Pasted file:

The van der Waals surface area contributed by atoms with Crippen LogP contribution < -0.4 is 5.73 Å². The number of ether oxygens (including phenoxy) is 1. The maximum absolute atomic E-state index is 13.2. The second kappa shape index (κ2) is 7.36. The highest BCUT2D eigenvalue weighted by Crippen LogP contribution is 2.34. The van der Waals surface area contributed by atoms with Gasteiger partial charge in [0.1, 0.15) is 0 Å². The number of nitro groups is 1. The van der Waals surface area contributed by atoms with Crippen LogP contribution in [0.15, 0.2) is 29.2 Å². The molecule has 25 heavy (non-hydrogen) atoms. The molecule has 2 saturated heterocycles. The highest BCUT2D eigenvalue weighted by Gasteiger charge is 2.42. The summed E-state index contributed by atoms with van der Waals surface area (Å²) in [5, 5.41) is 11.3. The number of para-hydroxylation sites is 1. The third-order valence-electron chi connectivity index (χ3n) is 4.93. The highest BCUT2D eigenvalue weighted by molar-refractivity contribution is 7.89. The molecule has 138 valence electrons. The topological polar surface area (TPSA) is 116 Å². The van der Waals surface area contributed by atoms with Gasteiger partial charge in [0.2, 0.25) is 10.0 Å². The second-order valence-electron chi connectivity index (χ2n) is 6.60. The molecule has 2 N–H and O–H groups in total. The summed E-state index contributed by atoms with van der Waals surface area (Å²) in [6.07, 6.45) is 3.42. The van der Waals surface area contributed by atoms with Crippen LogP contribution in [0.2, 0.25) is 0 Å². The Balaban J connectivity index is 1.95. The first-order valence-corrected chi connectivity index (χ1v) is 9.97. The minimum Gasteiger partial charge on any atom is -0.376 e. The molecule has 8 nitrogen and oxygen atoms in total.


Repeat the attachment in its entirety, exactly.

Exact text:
The van der Waals surface area contributed by atoms with Crippen LogP contribution < -0.4 is 5.73 Å². The number of ether oxygens (including phenoxy) is 1. The maximum absolute atomic E-state index is 13.2. The second kappa shape index (κ2) is 7.36. The highest BCUT2D eigenvalue weighted by Crippen LogP contribution is 2.34. The van der Waals surface area contributed by atoms with Gasteiger partial charge in [0.1, 0.15) is 0 Å². The number of nitro groups is 1. The van der Waals surface area contributed by atoms with Crippen LogP contribution in [0.15, 0.2) is 29.2 Å². The molecule has 25 heavy (non-hydrogen) atoms. The molecule has 2 saturated heterocycles. The highest BCUT2D eigenvalue weighted by Gasteiger charge is 2.42. The summed E-state index contributed by atoms with van der Waals surface area (Å²) in [5, 5.41) is 11.3. The number of para-hydroxylation sites is 1. The third-order valence-electron chi connectivity index (χ3n) is 4.93. The highest BCUT2D eigenvalue weighted by molar-refractivity contribution is 7.89. The molecule has 138 valence electrons. The topological polar surface area (TPSA) is 116 Å². The van der Waals surface area contributed by atoms with Gasteiger partial charge in [0.2, 0.25) is 10.0 Å². The second-order valence-electron chi connectivity index (χ2n) is 6.60. The molecule has 2 N–H and O–H groups in total. The summed E-state index contributed by atoms with van der Waals surface area (Å²) in [6.07, 6.45) is 3.42. The van der Waals surface area contributed by atoms with Crippen LogP contribution in [0.2, 0.25) is 0 Å². The Balaban J connectivity index is 1.95. The first-order valence-corrected chi connectivity index (χ1v) is 9.97. The minimum Gasteiger partial charge on any atom is -0.376 e. The molecule has 8 nitrogen and oxygen atoms in total.